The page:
The older the respondents are, the less they rely on digital technology; but overall trust in technologies is high (Figure 5). The reason for this is that they were trained and socialised in the profession before the introduction of digital technologies. On the other hand, attitudes towards technology among the younger group (18–30) are totally or mostly positive.
The highest number of computer-assisted tools (CAT), both online and offline, are used by freelancers, while the lowest rate of usage of translating tools (online or offline) is registered among those working in the state administration (Figure 6). Freelancers are expected to be flexible and motivated to optimise their work, supported by digital technologies. The same findings are present in the European Language Industry Surveys (2020, 2021) 10; the independent professionals are the primary users of CAT products. Also, according to the next wave (2021) 11 of the study, the independent professionals are those who consider AI and machine translation as a technology trend that allows non-translators to enter the sphere and to provide cheaper services.
The respondents mostly use the following translation tools/programmes: SDL Trados, Google Translate, Wordfast, MemoQ, MemSource, Google Translator Toolkit (support cancelled in December 2019), and Abby Finereader 12. We asked about their opinion on these tools—if they are considered as AI or just automatization tools.
Figure 7 shows that the respondents perceived only Google Translator Kit as an artificial intelligence, and all the other tools are perceived mainly as a means to automate their activities.
The tools that facilitate translation and use elements of artificial intelligence, according to their descriptions, are Google Translate and MemSource, while the other computer products mentioned in Figure 7 support the organisation of translation, and facilitate routine translation operations.
Figure 7 clearly shows that the respondents perceive only Google Translator Kit as AI, and all other programmes as translation automatization tools.
The tools that both facilitate translations and use AI are Google Translate and MemSource; the other computer products shown in Figure 7 help organise translations and routine operations in translation.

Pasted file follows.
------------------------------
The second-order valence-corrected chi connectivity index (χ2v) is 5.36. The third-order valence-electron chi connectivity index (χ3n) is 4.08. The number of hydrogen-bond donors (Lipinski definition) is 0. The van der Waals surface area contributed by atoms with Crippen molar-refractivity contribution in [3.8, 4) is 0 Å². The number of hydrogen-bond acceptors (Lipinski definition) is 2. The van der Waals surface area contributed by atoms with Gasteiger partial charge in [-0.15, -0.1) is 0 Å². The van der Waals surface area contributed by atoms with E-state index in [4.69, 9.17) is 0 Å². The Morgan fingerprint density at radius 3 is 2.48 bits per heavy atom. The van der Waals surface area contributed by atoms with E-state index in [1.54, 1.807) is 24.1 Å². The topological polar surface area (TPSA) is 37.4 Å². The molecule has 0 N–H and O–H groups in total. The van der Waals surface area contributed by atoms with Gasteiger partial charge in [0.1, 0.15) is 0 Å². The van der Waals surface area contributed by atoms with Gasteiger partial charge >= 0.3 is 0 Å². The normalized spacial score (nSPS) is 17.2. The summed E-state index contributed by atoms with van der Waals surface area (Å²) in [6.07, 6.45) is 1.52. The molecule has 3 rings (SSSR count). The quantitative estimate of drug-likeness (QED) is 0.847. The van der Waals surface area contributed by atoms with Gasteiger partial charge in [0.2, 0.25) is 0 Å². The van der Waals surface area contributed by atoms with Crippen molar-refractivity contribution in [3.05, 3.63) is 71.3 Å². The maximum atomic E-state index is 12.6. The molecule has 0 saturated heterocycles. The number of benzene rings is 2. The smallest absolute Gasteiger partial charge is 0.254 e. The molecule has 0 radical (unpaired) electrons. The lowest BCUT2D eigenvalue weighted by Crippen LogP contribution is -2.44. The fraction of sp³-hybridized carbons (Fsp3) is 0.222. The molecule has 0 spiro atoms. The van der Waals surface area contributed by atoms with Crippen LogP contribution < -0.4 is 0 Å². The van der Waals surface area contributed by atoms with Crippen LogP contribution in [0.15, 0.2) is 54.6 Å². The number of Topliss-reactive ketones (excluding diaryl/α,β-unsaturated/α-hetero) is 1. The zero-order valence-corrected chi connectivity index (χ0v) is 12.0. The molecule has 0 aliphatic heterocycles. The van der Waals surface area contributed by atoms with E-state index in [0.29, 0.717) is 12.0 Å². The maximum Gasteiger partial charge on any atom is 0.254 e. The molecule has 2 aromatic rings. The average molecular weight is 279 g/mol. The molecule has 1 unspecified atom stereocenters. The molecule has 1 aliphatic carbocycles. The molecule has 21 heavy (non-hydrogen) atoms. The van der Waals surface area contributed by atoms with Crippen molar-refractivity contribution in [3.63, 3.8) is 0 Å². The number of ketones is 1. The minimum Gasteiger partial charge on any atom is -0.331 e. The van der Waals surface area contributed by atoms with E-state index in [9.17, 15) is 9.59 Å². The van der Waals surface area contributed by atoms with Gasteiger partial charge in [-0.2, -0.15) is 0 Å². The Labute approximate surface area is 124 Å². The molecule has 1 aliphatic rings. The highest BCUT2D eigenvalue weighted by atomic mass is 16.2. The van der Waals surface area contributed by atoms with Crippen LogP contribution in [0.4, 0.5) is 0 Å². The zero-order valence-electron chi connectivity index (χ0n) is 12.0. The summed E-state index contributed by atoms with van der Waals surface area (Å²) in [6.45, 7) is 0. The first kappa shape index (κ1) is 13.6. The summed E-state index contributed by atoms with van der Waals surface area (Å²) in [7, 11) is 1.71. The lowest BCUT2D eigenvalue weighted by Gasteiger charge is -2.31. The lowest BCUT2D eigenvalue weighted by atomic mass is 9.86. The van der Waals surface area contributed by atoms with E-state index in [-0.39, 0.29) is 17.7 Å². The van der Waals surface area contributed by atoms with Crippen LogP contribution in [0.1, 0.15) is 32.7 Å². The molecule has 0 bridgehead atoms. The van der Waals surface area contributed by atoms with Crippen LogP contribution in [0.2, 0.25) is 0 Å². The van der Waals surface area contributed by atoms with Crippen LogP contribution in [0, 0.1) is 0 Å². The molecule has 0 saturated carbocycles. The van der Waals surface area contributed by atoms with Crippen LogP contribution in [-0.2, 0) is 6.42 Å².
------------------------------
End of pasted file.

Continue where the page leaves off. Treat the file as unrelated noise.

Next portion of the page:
The translators who completed the questionnaire are at a loss (58% of respondents) when asked for an exact definition of artificial intelligence, although some have a degree of accuracy:
“A self-teaching programme/environment/system that adapts to changes and uses each change for its self-improvement.”
“A copying of human intelligence which, in my opinion, is a dangerous concept comparable to nuclear reactions’ discovery.”
“A robot that is taught to make decisions.”
“An evil!”
“A system for information processing through which logical conclusions are reached.”
“A supercomputer.”
“Technologies’ ability to ’learn’ by watching and analysing us.”
The majority of respondents perceive AI as a machine performing mental activity. This definition is close to the standard definition that AI is the ability of a computer or computer-controlled robot to perform activities that are usually performed by intelligent creatures, i.e., people (Encyclopaedia Britannica).
Although this is a similar definition, the respondents assign features to AI that are typical of automatization in general. Thus, they share the benefits of automatization for their profession, and not those brought about by AI – the replacement of a translator when interpreting content. This means that the respondents do not quite understand artificial intelligence. They grasp some of the idea but not the whole concept.